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"Pilot remembers who helped him reach the sky"
- To: <pilot@xxxxxxxxxxxxxxxxxxxxxx>
- Subject: CAA: Pilot Talk, "Pilot remembers who helped him reach the sky"
- From: "Stephen Irwin" <stepheni@xxxxxxxxx>
- Date: Wed, 28 Feb 2001 18:29:29 -0800
- Importance: Normal
- Reply-To: pilot@xxxxxxxxxxxxxxxxxxxxxx
- Sender: pilot-owner@xxxxxxxxxxxxxxxxxxxxxx
Wednesday, February 28, 2001
Pilot remembers who helped him reach the sky
By SUZANNE HURT
THE MODESTO (CA) BEE
Bill Ramsey was a kid in trouble, hanging out with the wrong crowd until
his Davis High School counselor got him a job at Modesto Airport.
He went to work for Bud Fountain, a crop duster who owned Hawke Flying
Ramsey showed up at the hangar one day and his life took off.
"He gave me a broom and a rag and he said, 'Start cleaning this place
up.' I loved it. I was in heaven; I was around airplanes," Ramsey said.
Now a 50-year-old commercial pilot in Minnesota, Ramsey returned to
Modesto on Monday to fly a spank-fire new red biplane he bought last week.
Minnesota cold would keep the plane grounded too much of the year. So
Ramsey is keeping the aerobatic stunt plane, a Pitts S2-C, near family and
friends at the airport where he learned to fly.
He lives in Eagan, Minn., with his wife, a former flight attendant, and
their three children. He plans to take the plane out every chance he gets to
fly into Northern California.
Ramsey was 16 when he learned to fly, and he's been flying straight ever
since. He credits Fountain and high school counselor Beverly Dahlgren.
He described himself as a delinquent who was spending too much time in
Dahlgren's office during his sophomore year in 1966. One day she asked
Ramsey what he wanted to do with himself. He'd been interested in planes and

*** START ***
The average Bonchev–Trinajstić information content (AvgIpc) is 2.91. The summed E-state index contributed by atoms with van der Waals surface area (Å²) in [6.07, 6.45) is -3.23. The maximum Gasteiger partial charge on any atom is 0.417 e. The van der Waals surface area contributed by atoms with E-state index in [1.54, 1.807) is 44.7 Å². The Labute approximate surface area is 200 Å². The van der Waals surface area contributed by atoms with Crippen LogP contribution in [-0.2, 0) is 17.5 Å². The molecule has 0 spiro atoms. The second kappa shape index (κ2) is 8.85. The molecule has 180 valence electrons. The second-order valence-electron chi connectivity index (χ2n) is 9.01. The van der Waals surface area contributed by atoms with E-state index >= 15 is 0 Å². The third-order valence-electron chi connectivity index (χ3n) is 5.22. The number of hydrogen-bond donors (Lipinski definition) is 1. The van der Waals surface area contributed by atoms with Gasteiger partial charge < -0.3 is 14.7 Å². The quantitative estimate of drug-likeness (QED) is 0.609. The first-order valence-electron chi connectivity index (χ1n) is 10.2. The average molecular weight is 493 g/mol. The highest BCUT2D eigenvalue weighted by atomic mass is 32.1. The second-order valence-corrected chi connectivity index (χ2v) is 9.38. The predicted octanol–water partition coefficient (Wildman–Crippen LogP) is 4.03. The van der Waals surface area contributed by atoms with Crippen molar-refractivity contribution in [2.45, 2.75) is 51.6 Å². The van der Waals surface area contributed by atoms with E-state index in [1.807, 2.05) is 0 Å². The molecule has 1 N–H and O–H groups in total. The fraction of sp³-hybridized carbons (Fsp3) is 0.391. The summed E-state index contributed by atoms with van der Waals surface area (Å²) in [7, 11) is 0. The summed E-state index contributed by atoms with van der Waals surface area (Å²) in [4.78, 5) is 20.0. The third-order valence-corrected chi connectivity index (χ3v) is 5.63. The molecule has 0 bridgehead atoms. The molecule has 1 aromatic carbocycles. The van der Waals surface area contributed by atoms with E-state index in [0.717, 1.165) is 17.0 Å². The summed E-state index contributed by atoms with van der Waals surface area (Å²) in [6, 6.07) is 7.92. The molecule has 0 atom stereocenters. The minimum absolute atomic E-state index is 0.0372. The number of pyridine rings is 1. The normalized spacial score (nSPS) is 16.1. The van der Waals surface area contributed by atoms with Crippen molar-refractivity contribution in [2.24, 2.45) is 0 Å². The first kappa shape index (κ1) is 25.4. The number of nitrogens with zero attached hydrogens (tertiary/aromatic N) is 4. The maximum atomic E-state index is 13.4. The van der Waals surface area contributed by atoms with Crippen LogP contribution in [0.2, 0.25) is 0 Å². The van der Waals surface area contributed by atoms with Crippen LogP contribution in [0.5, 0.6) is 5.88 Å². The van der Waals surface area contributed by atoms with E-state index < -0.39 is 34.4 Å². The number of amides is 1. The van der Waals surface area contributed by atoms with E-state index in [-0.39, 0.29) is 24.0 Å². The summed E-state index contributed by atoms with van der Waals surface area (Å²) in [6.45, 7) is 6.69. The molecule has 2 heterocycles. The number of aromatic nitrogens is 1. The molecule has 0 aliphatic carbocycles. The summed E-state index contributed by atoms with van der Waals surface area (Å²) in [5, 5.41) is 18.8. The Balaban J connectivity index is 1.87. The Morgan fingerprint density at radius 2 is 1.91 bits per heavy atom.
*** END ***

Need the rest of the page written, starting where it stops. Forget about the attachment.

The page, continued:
said he wanted to be a pilot.
Her first reaction was to roll her eyes. But that week, she went to the
airport to ask about a job for him. Hawke Flying Service ran a flight school
and charter service and needed someone to help out.
Ramsey still remembers the way Fountain agreed to take a chance on him,
sight unseen. He was hired for $1.25 an hour, though the first two hours
were free in exchange for work-experience credit. Ramsey told Fountain to
keep half of his paycheck for flying lessons.
Ramsey started by cleaning out airplanes and hangars and loading the crop
duster at Fountain's private airstrip in Riverbank. Next he learned to taxi
airplanes so he could fuel and wash them. Soon he started flying lessons and
began running plane errands alone for Hawke Flying Service.
"It was heaven for a 16-year old kid to do this kind of stuff. I didn't
even have a driver's license then," Ramsey said.
He quit hanging around with friends who did drugs and got into trouble.
He finished school and put himself through Modesto Junior College and
California State University, Stanislaus, by working long hours.
During college, Ramsey took Dahlgren on plane rides now and then. By that
time, she was an assistant principal.
"She always told me I was her success story," he said. "It just made me
feel great." Dahlgren has since died.
He influenced his mother, sister and brother to start flying. They all
became pilots soon after he did. He had 3,000 hours of flying time when he
graduated from college and left Hawke Flying Service.
"When I started, I was their janitor; and when I left, I was their chief
pilot," he said.
Ramsey decided against becoming a crop duster after seeing two good
pilots killed by hitting utility wires. He chose to become an airline pilot
instead. But he could only get a job as a flight attendant when he joined
Northwest Airlines in 1974.
He was hired as a pilot in 1976.
Fountain never saw Ramsey become an airline pilot. The crop duster was
killed in an air race in Mojave in 1973.
In his memory, Ramsey had his biplane imprinted with the call sign number
Fountain used on his race plane, a World War II Grumman F8 Bearcat. Monday,
Ramsey circled his plane over Fountain's grave at Lakewood Memorial Park,
Fountain and Dahlgren started him flying -- and kept him soaring. Their
belief in Ramsey helped him to never give up on himself.
"They never gave up on me," he said.